Peer feedback (otherwise known as peer assessment) can be useful to both the receiver and the giver of the feedback as long as the feedback is meaningful. For this to happen, peer feedback needs to be constructive; it should start with a positive observation before pointing to an area or areas for improvement; and it should include a suggestion on how to improve, which means that the focus needs to be procedural. This is not the case in the sandwich feedback approach.Continue reading
Writing is a process, and Díaz Ramírez (2014) gives the steps as follows: “brainstorming, planning, multiple drafting, peer collaboration, delayed editing, and portfolio assessment” (p.34). However, our students perceive writing differently and often skip a few of these steps. Editing is one of these skipped steps.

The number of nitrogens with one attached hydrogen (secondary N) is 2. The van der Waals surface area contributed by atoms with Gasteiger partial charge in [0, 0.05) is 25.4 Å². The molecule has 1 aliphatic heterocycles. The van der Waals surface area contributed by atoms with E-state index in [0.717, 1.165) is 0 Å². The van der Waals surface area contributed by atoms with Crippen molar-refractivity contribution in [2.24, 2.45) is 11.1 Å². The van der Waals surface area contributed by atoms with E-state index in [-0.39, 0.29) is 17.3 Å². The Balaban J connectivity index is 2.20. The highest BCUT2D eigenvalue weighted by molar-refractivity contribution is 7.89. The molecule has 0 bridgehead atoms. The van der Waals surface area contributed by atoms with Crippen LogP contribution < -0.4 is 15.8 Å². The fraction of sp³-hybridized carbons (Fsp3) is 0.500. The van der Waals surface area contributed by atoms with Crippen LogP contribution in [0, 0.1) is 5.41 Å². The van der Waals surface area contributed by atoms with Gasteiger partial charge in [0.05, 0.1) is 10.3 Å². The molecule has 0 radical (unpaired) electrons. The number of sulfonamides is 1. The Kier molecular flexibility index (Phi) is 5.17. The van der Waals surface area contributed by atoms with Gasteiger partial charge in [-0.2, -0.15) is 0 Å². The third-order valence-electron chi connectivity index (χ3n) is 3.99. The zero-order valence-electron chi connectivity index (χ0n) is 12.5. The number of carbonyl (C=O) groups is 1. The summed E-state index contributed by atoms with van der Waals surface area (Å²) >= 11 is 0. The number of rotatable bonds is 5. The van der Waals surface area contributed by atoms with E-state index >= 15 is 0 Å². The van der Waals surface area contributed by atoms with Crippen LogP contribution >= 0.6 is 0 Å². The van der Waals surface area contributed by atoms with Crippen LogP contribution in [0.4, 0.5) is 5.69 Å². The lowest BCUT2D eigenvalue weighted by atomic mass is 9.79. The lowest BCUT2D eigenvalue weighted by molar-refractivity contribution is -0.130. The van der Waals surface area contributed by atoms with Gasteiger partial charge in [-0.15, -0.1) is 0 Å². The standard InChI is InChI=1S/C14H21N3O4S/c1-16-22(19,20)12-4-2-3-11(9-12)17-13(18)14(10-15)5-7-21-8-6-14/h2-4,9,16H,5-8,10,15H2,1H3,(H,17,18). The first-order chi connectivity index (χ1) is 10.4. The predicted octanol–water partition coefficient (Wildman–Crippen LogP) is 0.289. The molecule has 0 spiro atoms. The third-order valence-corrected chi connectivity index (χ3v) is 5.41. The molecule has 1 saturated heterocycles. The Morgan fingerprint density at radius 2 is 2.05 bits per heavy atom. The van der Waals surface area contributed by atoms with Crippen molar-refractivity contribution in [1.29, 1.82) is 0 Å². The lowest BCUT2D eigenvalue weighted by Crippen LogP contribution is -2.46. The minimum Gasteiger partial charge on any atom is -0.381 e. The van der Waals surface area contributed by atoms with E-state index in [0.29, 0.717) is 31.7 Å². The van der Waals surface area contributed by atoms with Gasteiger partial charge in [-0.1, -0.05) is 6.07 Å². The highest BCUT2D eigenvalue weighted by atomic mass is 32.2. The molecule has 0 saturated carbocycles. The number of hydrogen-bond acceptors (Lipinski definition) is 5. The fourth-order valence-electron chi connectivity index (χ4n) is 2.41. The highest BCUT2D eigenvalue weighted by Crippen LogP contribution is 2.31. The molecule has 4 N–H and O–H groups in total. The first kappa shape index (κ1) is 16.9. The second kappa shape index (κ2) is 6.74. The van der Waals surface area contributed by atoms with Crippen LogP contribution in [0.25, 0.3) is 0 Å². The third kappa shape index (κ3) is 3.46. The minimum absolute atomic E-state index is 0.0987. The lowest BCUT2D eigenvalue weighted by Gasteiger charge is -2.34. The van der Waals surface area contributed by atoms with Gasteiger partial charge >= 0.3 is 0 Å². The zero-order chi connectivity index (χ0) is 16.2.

Editing is one of the vital skills I teach in my higher education communication courses. Interestingly, however, when I ask my students how often they edit, the answers I hear are as follows: “sometimes” and “almost never”. Also, when I ask what tools students use to edit their work, they often seem to be unsure of an existing tool. This is when I introduce Track Changes in Microsoft and the Suggesting Mode in Google docs.Continue reading